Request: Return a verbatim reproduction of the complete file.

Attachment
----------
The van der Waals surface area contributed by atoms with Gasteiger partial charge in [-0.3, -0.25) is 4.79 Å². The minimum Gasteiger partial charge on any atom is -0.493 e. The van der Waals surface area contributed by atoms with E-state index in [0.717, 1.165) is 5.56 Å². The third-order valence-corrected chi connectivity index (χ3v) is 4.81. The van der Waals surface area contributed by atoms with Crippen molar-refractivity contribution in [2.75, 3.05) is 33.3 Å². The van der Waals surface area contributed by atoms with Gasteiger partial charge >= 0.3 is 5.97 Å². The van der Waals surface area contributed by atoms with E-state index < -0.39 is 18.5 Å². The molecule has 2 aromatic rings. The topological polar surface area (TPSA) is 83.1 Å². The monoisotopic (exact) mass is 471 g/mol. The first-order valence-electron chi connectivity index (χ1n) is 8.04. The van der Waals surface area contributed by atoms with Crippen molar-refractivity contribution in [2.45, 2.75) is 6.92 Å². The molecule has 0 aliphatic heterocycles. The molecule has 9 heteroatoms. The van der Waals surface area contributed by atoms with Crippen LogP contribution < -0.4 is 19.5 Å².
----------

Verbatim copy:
The van der Waals surface area contributed by atoms with Gasteiger partial charge in [-0.3, -0.25) is 4.79 Å². The minimum Gasteiger partial charge on any atom is -0.493 e. The van der Waals surface area contributed by atoms with E-state index in [0.717, 1.165) is 5.56 Å². The third-order valence-corrected chi connectivity index (χ3v) is 4.81. The van der Waals surface area contributed by atoms with Crippen molar-refractivity contribution in [2.75, 3.05) is 33.3 Å². The van der Waals surface area contributed by atoms with Gasteiger partial charge >= 0.3 is 5.97 Å². The van der Waals surface area contributed by atoms with E-state index < -0.39 is 18.5 Å². The molecule has 2 aromatic rings. The topological polar surface area (TPSA) is 83.1 Å². The monoisotopic (exact) mass is 471 g/mol. The first-order valence-electron chi connectivity index (χ1n) is 8.04. The van der Waals surface area contributed by atoms with Crippen molar-refractivity contribution in [2.45, 2.75) is 6.92 Å². The molecule has 0 aliphatic heterocycles. The molecule has 9 heteroatoms. The van der Waals surface area contributed by atoms with Crippen LogP contribution < -0.4 is 19.5 Å².